Some county governments are already allocating their own resources to support monthly human resources for health technical working group meetings as well as quarterly intercounty human resources for health stakeholders’ coordination forums.

And we have started transitioning the Afya Elimu Fund to the Higher Education Loans Board by improving systems and processes, which is in line with the Journey to Self-Reliance—USAID’s vision of transferring ownership to country-based institutions and funders.

To date, the ministry of education’s contribution to Afya Elimu makes up 70% of the fund’s assets. This demonstrates government ownership and fund sustainability. It’s the first of its kind for these allied health students, who become critical health workers at the community level and in health facilities. Afya Elimu will have a life of its own beyond our project!

What’s something that most people might not know about the health sector in Kenya?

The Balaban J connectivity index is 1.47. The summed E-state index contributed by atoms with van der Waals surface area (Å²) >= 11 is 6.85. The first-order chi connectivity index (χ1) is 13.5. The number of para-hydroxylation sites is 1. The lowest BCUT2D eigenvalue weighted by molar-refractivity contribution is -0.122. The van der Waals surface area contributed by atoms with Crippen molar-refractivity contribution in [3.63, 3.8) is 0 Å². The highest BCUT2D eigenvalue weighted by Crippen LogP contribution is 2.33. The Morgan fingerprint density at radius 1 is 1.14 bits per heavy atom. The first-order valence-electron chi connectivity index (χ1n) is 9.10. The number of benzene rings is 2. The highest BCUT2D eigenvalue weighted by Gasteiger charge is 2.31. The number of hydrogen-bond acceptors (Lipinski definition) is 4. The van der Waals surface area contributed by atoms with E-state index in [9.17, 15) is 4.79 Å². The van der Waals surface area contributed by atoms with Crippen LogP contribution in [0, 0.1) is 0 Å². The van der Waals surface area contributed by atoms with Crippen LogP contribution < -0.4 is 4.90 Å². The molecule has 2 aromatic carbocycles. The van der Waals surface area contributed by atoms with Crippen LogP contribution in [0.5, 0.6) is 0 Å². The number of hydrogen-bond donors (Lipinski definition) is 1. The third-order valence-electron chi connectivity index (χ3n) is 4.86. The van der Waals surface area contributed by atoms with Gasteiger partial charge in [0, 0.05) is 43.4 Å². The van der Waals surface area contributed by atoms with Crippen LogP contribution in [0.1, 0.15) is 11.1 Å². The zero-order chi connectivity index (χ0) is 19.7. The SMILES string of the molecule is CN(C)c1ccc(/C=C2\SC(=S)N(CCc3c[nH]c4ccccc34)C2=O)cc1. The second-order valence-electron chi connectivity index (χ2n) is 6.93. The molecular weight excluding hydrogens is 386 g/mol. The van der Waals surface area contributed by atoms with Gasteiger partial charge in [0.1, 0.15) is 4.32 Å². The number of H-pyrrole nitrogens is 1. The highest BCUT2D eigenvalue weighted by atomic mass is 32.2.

IntraHealth has been asked to help develop three of Kenya’s national human resources for health strategic plans. First in 2010, with the creation of the first documented strategic plan for HRH, then the second in 2014, and again last year. This is unusual—normally, different organizations would be called upon at different times. But we’ve consistently had the right technical expertise and we’ve given the ministry and counties confidence that we are the best people to help develop these documents.  

We’ve built our niche as the go-to organization in matters of human resources for health. 

The Human Resources for Health (HRH) Kenya program is a five-year, USAID-funded project that strengthens health professional training programs and health workforce management systems throughout Kenya to help the country improve the health of its citizens. 

This piece is part of IntraHealth's celebration of 40 years of commitment to health workers. Follow along: #TheFutureOf #IntraHealth40 #HealthWorkersCount